Additionally, large language models (LLMs) like GPT-3 or ChatGPT can perform various NLP tasks that we will discuss below.

Text Classification

Text classification is an NLP task that categorizes text data into predefined classes. 

This is useful for email filtering, news tagging, and sentiment analysis. 

The model is trained on labeled text data, learning to recognize patterns that distinguish each class.

For instance, text classification can automatically index news articles into politics, sports, technology, and entertainment.

Sentiment Analysis

This field specializes in analyzing the emotion expressed in a piece of text. 

Sentiment analysis models can determine whether a text expresses a positive, negative, or neutral sentiment. Further, these models can be trained to identify more complex emotions like confusion, sarcasm, and humor.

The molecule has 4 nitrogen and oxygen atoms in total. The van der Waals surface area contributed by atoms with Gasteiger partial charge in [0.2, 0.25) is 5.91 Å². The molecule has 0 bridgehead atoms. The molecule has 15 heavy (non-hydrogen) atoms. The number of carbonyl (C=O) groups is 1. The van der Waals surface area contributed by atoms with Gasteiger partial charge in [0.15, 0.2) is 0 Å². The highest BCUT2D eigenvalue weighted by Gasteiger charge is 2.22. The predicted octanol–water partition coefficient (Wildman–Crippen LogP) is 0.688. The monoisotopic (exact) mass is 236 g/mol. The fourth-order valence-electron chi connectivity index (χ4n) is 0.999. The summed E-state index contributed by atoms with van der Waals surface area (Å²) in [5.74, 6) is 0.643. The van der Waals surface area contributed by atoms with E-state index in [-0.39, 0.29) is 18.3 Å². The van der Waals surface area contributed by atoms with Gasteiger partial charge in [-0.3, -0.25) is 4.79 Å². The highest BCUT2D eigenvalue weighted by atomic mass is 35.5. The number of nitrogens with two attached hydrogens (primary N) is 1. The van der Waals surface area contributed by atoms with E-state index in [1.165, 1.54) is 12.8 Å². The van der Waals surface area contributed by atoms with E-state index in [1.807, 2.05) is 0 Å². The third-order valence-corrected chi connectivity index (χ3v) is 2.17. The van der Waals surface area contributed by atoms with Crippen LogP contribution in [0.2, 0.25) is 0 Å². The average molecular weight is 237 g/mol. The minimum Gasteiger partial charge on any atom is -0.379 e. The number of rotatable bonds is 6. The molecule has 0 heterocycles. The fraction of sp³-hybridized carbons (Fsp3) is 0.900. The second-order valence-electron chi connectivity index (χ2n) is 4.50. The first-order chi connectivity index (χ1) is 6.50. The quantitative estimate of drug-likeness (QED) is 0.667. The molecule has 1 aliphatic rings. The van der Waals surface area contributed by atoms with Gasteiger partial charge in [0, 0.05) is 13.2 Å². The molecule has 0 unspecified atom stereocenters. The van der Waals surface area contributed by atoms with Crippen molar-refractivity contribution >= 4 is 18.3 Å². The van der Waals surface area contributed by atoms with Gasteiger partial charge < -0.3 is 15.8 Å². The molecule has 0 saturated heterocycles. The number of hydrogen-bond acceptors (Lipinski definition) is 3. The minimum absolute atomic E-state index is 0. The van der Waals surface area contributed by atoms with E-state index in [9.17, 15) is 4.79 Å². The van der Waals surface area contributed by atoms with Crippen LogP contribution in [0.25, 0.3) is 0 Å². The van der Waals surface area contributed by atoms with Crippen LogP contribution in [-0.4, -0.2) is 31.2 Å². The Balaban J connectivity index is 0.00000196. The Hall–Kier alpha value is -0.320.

Some popular use cases for these tools are customer feedback analysis, brand monitoring, and opinion mining. 

Named Entity Recognition (NER)

NER is an NLP task that identifies named entities in text, such as people, organizations, and locations. 

Teenage boy at laptop thinking, named entity recognition example

Think of NER as a detective who can pick out the key players or locations in a story.

NER can perform information extraction and text summarization. The NER algorithm scans the text and recognizes named entities, labeling them with the appropriate entity type.

Part-of-Speech Tagging (POS)

POS is an NLP task that assigns a part-of-speech tag, such as a noun or verb, to each word in a sentence. 

POS is helpful in text classification and sentiment analysis. 

The POS algorithm scans the text and labels each word with its corresponding part-of-speech tag, providing a deeper understanding of the sentence structure.